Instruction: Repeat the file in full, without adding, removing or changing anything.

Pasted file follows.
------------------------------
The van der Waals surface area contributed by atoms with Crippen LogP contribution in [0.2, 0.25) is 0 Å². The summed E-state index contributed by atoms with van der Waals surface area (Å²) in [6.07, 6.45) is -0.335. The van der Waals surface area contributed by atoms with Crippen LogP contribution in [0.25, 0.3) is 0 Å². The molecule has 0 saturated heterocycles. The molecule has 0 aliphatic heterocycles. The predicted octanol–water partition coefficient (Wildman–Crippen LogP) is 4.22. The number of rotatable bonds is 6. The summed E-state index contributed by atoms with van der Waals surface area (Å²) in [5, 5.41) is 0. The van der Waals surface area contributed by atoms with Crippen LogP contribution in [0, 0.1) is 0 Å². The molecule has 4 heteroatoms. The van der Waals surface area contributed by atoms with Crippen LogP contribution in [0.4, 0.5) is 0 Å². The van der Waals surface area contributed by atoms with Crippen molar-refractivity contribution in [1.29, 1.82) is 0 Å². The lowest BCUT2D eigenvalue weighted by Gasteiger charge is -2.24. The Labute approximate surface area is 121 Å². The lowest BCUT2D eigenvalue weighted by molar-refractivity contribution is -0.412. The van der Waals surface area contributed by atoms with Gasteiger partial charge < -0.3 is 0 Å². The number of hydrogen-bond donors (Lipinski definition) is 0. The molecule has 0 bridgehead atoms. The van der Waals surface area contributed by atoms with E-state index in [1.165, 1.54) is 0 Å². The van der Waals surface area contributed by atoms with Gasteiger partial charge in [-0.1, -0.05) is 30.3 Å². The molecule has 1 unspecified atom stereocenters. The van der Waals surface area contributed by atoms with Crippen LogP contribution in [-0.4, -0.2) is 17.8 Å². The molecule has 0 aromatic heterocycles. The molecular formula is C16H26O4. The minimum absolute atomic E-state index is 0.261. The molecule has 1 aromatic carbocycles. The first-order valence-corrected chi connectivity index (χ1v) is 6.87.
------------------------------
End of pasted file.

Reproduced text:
The van der Waals surface area contributed by atoms with Crippen LogP contribution in [0.2, 0.25) is 0 Å². The summed E-state index contributed by atoms with van der Waals surface area (Å²) in [6.07, 6.45) is -0.335. The van der Waals surface area contributed by atoms with Crippen LogP contribution in [0.25, 0.3) is 0 Å². The molecule has 0 saturated heterocycles. The molecule has 0 aliphatic heterocycles. The predicted octanol–water partition coefficient (Wildman–Crippen LogP) is 4.22. The number of rotatable bonds is 6. The summed E-state index contributed by atoms with van der Waals surface area (Å²) in [5, 5.41) is 0. The van der Waals surface area contributed by atoms with Crippen LogP contribution in [0, 0.1) is 0 Å². The molecule has 4 heteroatoms. The van der Waals surface area contributed by atoms with Crippen LogP contribution in [0.4, 0.5) is 0 Å². The van der Waals surface area contributed by atoms with Crippen molar-refractivity contribution in [1.29, 1.82) is 0 Å². The lowest BCUT2D eigenvalue weighted by Gasteiger charge is -2.24. The Labute approximate surface area is 121 Å². The lowest BCUT2D eigenvalue weighted by molar-refractivity contribution is -0.412. The van der Waals surface area contributed by atoms with Gasteiger partial charge < -0.3 is 0 Å². The number of hydrogen-bond donors (Lipinski definition) is 0. The molecule has 0 bridgehead atoms. The van der Waals surface area contributed by atoms with E-state index in [1.165, 1.54) is 0 Å². The van der Waals surface area contributed by atoms with Gasteiger partial charge in [-0.1, -0.05) is 30.3 Å². The molecule has 1 unspecified atom stereocenters. The van der Waals surface area contributed by atoms with Crippen LogP contribution in [-0.4, -0.2) is 17.8 Å². The molecule has 0 aromatic heterocycles. The molecular formula is C16H26O4. The minimum absolute atomic E-state index is 0.261. The molecule has 1 aromatic carbocycles. The first-order valence-corrected chi connectivity index (χ1v) is 6.87.